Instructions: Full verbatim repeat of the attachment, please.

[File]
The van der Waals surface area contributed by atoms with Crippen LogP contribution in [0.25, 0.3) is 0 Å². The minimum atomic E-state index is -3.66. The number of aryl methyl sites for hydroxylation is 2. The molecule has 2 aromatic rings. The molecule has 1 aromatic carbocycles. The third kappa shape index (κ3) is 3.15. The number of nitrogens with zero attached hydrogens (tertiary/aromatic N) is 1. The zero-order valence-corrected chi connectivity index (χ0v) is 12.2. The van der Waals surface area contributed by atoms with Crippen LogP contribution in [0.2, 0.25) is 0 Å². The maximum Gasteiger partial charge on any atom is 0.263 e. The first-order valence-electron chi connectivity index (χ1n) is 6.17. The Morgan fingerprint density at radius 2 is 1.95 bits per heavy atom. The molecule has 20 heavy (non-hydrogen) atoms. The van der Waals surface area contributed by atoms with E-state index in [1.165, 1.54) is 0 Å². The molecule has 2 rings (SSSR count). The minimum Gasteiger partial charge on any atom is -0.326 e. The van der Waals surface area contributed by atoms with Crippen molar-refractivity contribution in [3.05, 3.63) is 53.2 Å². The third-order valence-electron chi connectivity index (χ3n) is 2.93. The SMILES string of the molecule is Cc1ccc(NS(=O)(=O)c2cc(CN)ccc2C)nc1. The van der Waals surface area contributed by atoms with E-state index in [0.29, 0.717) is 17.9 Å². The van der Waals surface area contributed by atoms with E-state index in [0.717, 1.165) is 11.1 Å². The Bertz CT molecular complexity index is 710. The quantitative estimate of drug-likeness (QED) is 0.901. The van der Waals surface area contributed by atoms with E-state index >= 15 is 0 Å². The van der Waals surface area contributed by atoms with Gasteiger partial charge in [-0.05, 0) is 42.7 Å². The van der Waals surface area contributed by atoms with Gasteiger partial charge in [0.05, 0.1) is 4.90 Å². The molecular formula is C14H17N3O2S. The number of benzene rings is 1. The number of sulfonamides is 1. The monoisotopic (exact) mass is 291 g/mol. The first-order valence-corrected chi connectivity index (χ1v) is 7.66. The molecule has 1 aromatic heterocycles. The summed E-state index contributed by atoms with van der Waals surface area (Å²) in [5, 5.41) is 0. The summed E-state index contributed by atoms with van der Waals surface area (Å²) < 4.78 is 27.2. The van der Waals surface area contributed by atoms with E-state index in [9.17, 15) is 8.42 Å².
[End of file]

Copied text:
The van der Waals surface area contributed by atoms with Crippen LogP contribution in [0.25, 0.3) is 0 Å². The minimum atomic E-state index is -3.66. The number of aryl methyl sites for hydroxylation is 2. The molecule has 2 aromatic rings. The molecule has 1 aromatic carbocycles. The third kappa shape index (κ3) is 3.15. The number of nitrogens with zero attached hydrogens (tertiary/aromatic N) is 1. The zero-order valence-corrected chi connectivity index (χ0v) is 12.2. The van der Waals surface area contributed by atoms with Crippen LogP contribution in [0.2, 0.25) is 0 Å². The maximum Gasteiger partial charge on any atom is 0.263 e. The first-order valence-electron chi connectivity index (χ1n) is 6.17. The Morgan fingerprint density at radius 2 is 1.95 bits per heavy atom. The molecule has 20 heavy (non-hydrogen) atoms. The van der Waals surface area contributed by atoms with E-state index in [1.165, 1.54) is 0 Å². The molecule has 2 rings (SSSR count). The minimum Gasteiger partial charge on any atom is -0.326 e. The van der Waals surface area contributed by atoms with Crippen molar-refractivity contribution in [3.05, 3.63) is 53.2 Å². The third-order valence-electron chi connectivity index (χ3n) is 2.93. The SMILES string of the molecule is Cc1ccc(NS(=O)(=O)c2cc(CN)ccc2C)nc1. The van der Waals surface area contributed by atoms with E-state index in [0.29, 0.717) is 17.9 Å². The van der Waals surface area contributed by atoms with E-state index in [0.717, 1.165) is 11.1 Å². The Bertz CT molecular complexity index is 710. The quantitative estimate of drug-likeness (QED) is 0.901. The van der Waals surface area contributed by atoms with E-state index >= 15 is 0 Å². The van der Waals surface area contributed by atoms with Gasteiger partial charge in [-0.05, 0) is 42.7 Å². The van der Waals surface area contributed by atoms with Gasteiger partial charge in [0.05, 0.1) is 4.90 Å². The molecular formula is C14H17N3O2S. The number of benzene rings is 1. The number of sulfonamides is 1. The monoisotopic (exact) mass is 291 g/mol. The first-order valence-corrected chi connectivity index (χ1v) is 7.66. The molecule has 1 aromatic heterocycles. The summed E-state index contributed by atoms with van der Waals surface area (Å²) in [5, 5.41) is 0. The summed E-state index contributed by atoms with van der Waals surface area (Å²) < 4.78 is 27.2. The van der Waals surface area contributed by atoms with E-state index in [9.17, 15) is 8.42 Å².